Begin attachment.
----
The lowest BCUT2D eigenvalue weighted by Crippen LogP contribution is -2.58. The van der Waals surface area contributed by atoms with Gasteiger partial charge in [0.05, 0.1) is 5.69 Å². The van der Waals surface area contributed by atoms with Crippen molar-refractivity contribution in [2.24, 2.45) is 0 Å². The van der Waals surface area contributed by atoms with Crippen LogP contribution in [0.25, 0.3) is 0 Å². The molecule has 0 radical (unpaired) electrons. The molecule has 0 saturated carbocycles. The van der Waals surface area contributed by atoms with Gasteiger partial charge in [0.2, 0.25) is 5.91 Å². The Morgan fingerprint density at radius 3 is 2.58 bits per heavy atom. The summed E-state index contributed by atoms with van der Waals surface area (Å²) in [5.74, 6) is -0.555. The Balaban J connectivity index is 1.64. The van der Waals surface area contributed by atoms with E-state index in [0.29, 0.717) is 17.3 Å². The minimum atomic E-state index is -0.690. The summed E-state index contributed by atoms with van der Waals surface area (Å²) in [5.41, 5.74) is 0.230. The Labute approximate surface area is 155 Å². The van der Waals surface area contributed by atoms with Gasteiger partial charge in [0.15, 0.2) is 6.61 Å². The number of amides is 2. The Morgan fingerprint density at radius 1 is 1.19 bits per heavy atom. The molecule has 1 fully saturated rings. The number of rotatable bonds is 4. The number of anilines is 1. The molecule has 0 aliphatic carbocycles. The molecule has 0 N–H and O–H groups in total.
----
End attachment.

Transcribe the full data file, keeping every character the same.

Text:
The lowest BCUT2D eigenvalue weighted by Crippen LogP contribution is -2.58. The van der Waals surface area contributed by atoms with Gasteiger partial charge in [0.05, 0.1) is 5.69 Å². The van der Waals surface area contributed by atoms with Crippen molar-refractivity contribution in [2.24, 2.45) is 0 Å². The van der Waals surface area contributed by atoms with Crippen LogP contribution in [0.25, 0.3) is 0 Å². The molecule has 0 radical (unpaired) electrons. The molecule has 0 saturated carbocycles. The van der Waals surface area contributed by atoms with Gasteiger partial charge in [0.2, 0.25) is 5.91 Å². The Morgan fingerprint density at radius 3 is 2.58 bits per heavy atom. The summed E-state index contributed by atoms with van der Waals surface area (Å²) in [5.74, 6) is -0.555. The Balaban J connectivity index is 1.64. The van der Waals surface area contributed by atoms with E-state index in [0.29, 0.717) is 17.3 Å². The minimum atomic E-state index is -0.690. The summed E-state index contributed by atoms with van der Waals surface area (Å²) in [5.41, 5.74) is 0.230. The Labute approximate surface area is 155 Å². The van der Waals surface area contributed by atoms with Gasteiger partial charge in [0.15, 0.2) is 6.61 Å². The number of amides is 2. The Morgan fingerprint density at radius 1 is 1.19 bits per heavy atom. The molecule has 1 fully saturated rings. The number of rotatable bonds is 4. The number of anilines is 1. The molecule has 0 aliphatic carbocycles. The molecule has 0 N–H and O–H groups in total.